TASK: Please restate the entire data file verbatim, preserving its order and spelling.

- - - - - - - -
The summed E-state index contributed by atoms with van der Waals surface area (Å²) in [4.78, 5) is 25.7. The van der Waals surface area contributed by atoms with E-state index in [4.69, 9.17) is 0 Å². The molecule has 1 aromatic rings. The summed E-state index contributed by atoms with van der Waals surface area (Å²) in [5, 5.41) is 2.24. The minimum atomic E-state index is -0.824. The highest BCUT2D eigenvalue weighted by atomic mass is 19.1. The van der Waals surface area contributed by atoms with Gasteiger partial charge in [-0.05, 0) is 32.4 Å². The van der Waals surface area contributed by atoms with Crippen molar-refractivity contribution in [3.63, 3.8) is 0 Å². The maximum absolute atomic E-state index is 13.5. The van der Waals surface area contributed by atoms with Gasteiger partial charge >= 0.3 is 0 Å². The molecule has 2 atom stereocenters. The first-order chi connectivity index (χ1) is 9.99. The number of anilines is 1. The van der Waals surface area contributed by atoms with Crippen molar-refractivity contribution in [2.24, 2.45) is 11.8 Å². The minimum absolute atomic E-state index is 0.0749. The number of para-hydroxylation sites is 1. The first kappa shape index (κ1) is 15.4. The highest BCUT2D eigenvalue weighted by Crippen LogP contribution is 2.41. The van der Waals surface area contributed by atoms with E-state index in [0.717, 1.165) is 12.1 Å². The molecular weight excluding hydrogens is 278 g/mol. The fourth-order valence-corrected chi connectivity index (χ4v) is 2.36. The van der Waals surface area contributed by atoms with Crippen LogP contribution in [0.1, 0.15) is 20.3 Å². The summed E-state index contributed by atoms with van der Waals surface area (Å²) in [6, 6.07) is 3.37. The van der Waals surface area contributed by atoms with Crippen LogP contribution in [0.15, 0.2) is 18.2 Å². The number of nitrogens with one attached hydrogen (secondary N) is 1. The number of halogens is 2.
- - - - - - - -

The summed E-state index contributed by atoms with van der Waals surface area (Å²) in [4.78, 5) is 25.7. The van der Waals surface area contributed by atoms with E-state index in [4.69, 9.17) is 0 Å². The molecule has 1 aromatic rings. The summed E-state index contributed by atoms with van der Waals surface area (Å²) in [5, 5.41) is 2.24. The minimum atomic E-state index is -0.824. The highest BCUT2D eigenvalue weighted by atomic mass is 19.1. The van der Waals surface area contributed by atoms with Gasteiger partial charge in [-0.05, 0) is 32.4 Å². The van der Waals surface area contributed by atoms with Crippen molar-refractivity contribution in [3.63, 3.8) is 0 Å². The maximum absolute atomic E-state index is 13.5. The van der Waals surface area contributed by atoms with Gasteiger partial charge >= 0.3 is 0 Å². The molecule has 2 atom stereocenters. The first-order chi connectivity index (χ1) is 9.99. The number of anilines is 1. The van der Waals surface area contributed by atoms with Crippen molar-refractivity contribution in [2.24, 2.45) is 11.8 Å². The minimum absolute atomic E-state index is 0.0749. The number of para-hydroxylation sites is 1. The first kappa shape index (κ1) is 15.4. The highest BCUT2D eigenvalue weighted by Crippen LogP contribution is 2.41. The van der Waals surface area contributed by atoms with E-state index in [0.717, 1.165) is 12.1 Å². The molecular weight excluding hydrogens is 278 g/mol. The fourth-order valence-corrected chi connectivity index (χ4v) is 2.36. The van der Waals surface area contributed by atoms with Crippen LogP contribution in [0.1, 0.15) is 20.3 Å². The summed E-state index contributed by atoms with van der Waals surface area (Å²) in [6, 6.07) is 3.37. The van der Waals surface area contributed by atoms with Crippen LogP contribution in [0.15, 0.2) is 18.2 Å². The number of nitrogens with one attached hydrogen (secondary N) is 1. The number of halogens is 2.